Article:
Tag Archives: iOS

Use gMusic on iOS to listen to Google Play Music All Access

Last week, Google introduced its Google Play Music All Access streaming subscription service. Like its main competitors, Spotify and Rdio, the service costs $9.99 a month (or $7.99 if you sign up before June 30) and gives users access to its entire archive of music to stream. But the service is limited to desktop browsers and Android users, which is a bit of a bummer for those with iPhones and iPads who are only able to listen through mobile browsers or third-party applications. So, one developer took the unfortunate news into his own hands and made Google Play Music All Access available to the iOS masses.

James Clancey is the man behind the gMusic application for iOS. It originally debuted in 2011, when Google unveiled the original Music service. To date, there is no official Google Music client for iOS, so gMusic has served as one of the more popular applications to act as a workaround to this limitation. After last week’s Google I/O keynote, Clancey spent the weekend figuring out a way to make many of the Radio features in Google Play Music All Access available to the iPhone-toting crowd. Clancey had submitted the update to the iTunes App Store earlier this week, and on the Thursday the app was updated to include full support for Google Play All Access, including the ability to stream music directly from Google Play and create and save Radio stations.

Google Play Music AllGoogle Play Music All

When you start up the application, it will first ask you for your Google credentials. You’ll then be taken to a landing page showcasing your entire Google Music library. While gMusic’s interface is certainly user-friendly, anyone with improperly categorized, messy music libraries may find it a bit frustrating to use, especially if you sync podcasts into the cloud. Navigation can also be a bit confusing, but if you lose your place you can click back to the side to bring up the navigational pane.

Google Play Music AllGoogle Play Music All

The slightly messy navigation doesn’t take away from the functionality of the application. As you select a song to play, gMusic will pop up a little loading icon next to each song to indicate how much of the track has been buffered. And just like with the Google Music application on Android, users can start a new station from a song: hit the ellipses button for more options and then select Create Radio Station. The radio station won’t instantly start up, however; you’ll have to go back a step to the navigational shade and select Radio to go to the station you just created. Playlists work the same way, too, though they’ll populate with songs you already have available in your library.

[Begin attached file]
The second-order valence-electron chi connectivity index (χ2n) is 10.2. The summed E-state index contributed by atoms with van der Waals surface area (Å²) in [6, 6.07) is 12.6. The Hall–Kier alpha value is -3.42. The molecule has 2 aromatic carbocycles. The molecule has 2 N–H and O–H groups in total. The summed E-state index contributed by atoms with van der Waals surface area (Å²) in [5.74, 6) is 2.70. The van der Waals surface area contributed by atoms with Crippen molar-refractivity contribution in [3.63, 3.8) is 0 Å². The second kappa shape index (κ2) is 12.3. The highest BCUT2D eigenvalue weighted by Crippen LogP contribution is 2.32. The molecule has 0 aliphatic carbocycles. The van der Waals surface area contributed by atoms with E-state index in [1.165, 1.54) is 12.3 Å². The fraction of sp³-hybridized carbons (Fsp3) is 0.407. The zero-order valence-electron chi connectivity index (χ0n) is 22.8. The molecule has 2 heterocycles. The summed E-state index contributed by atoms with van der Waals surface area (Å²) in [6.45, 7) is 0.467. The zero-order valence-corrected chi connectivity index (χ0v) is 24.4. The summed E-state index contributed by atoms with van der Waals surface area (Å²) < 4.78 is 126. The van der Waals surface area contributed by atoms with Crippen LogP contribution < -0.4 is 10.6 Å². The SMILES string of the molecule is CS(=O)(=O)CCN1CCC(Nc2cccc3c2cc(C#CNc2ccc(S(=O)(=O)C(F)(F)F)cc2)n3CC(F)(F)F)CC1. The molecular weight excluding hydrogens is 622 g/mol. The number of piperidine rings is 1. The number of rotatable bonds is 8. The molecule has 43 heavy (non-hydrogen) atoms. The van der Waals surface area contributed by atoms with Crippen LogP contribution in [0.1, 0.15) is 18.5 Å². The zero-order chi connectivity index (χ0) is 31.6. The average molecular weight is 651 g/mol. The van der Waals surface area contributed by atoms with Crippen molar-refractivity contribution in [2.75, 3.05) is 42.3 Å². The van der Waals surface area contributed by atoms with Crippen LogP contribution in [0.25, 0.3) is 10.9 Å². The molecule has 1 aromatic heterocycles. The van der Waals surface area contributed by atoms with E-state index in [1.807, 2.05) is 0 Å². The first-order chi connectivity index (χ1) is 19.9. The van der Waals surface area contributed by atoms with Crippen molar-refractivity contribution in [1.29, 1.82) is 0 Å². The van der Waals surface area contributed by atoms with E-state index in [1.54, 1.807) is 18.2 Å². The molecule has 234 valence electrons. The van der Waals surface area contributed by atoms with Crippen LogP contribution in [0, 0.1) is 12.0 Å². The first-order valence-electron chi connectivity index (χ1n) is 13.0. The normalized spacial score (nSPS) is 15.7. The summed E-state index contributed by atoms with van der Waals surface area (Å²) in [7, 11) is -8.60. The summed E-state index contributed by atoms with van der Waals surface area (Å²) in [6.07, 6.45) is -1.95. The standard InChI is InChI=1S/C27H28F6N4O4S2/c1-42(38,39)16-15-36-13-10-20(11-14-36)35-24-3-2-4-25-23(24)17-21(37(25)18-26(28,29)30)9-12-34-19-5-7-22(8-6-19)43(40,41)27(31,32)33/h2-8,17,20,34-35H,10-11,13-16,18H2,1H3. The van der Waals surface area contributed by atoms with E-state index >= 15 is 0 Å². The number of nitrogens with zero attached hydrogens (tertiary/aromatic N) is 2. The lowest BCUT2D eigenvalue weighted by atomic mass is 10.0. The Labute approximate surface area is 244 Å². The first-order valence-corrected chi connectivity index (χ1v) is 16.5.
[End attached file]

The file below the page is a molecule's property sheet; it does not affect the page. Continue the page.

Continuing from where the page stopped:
Google Play Music AllGoogle Play Music All

If you want to search for new music to listen that that you don’t have currently synced or uploaded with Google Music, hit the “Web search” option to begin your query. You can search for artists, albums, and individual songs. Your music might get interrupted, however, as buffering can be a bit staggered in between songs. It’s not quite clear whether this is an issue with gMusic, Google’s servers, or the iPhone’s wireless connection. A few days ago, Paul Joyce, the product manager for Google Play Music, told Hypebot that “our system isn’t really built or optimized for third-party apps.” Our testing was done on an iPhone 4S connected only through Wi-Fi.

Google Play Music AllGoogle Play Music All

In addition to all that Google Play All Access Music has to offer, gMusic also includes Airplay support (which we were unfortunately unable to test because of a lack of compatible hardware) as well as lock-screen integration and offline support. The app will recall what you were listening to before you closed down the application, and it also supports streaming over 3G, though this was another feature we didn’t have the ability to test.

This isn’t an official Google application so it’s not expected to be without a few kinks. If anything, it should be more of a pull for Google to push out an official application for this service for those users that want it. We don’t know much about Google’s plans to bring Google Play Music All Access to the iOS platform, and the new features aren’t available through the mobile browser, but the real question may be whether or not Apple will bring its rumored forthcoming subscription music service to iOS before Google can make a compatible app.